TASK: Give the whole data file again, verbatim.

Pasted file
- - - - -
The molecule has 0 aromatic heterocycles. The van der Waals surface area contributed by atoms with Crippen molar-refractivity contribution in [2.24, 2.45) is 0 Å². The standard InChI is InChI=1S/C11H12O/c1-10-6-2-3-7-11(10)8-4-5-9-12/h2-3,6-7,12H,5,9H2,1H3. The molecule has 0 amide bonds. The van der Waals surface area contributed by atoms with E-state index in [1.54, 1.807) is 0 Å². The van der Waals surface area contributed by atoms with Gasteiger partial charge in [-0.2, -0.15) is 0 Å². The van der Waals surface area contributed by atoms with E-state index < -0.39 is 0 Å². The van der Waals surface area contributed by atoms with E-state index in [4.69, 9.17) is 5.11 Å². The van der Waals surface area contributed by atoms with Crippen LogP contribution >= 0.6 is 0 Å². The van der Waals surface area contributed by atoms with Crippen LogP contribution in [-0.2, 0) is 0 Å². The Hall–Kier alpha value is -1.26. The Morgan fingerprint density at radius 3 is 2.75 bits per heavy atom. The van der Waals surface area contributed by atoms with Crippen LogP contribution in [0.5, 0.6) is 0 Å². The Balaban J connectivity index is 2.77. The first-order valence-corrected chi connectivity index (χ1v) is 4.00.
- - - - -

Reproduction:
The molecule has 0 aromatic heterocycles. The van der Waals surface area contributed by atoms with Crippen molar-refractivity contribution in [2.24, 2.45) is 0 Å². The standard InChI is InChI=1S/C11H12O/c1-10-6-2-3-7-11(10)8-4-5-9-12/h2-3,6-7,12H,5,9H2,1H3. The molecule has 0 amide bonds. The van der Waals surface area contributed by atoms with E-state index in [1.54, 1.807) is 0 Å². The van der Waals surface area contributed by atoms with Gasteiger partial charge in [-0.2, -0.15) is 0 Å². The van der Waals surface area contributed by atoms with E-state index < -0.39 is 0 Å². The van der Waals surface area contributed by atoms with E-state index in [4.69, 9.17) is 5.11 Å². The van der Waals surface area contributed by atoms with Crippen LogP contribution >= 0.6 is 0 Å². The van der Waals surface area contributed by atoms with Crippen LogP contribution in [-0.2, 0) is 0 Å². The Hall–Kier alpha value is -1.26. The Morgan fingerprint density at radius 3 is 2.75 bits per heavy atom. The van der Waals surface area contributed by atoms with Crippen LogP contribution in [0.5, 0.6) is 0 Å². The Balaban J connectivity index is 2.77. The first-order valence-corrected chi connectivity index (χ1v) is 4.00.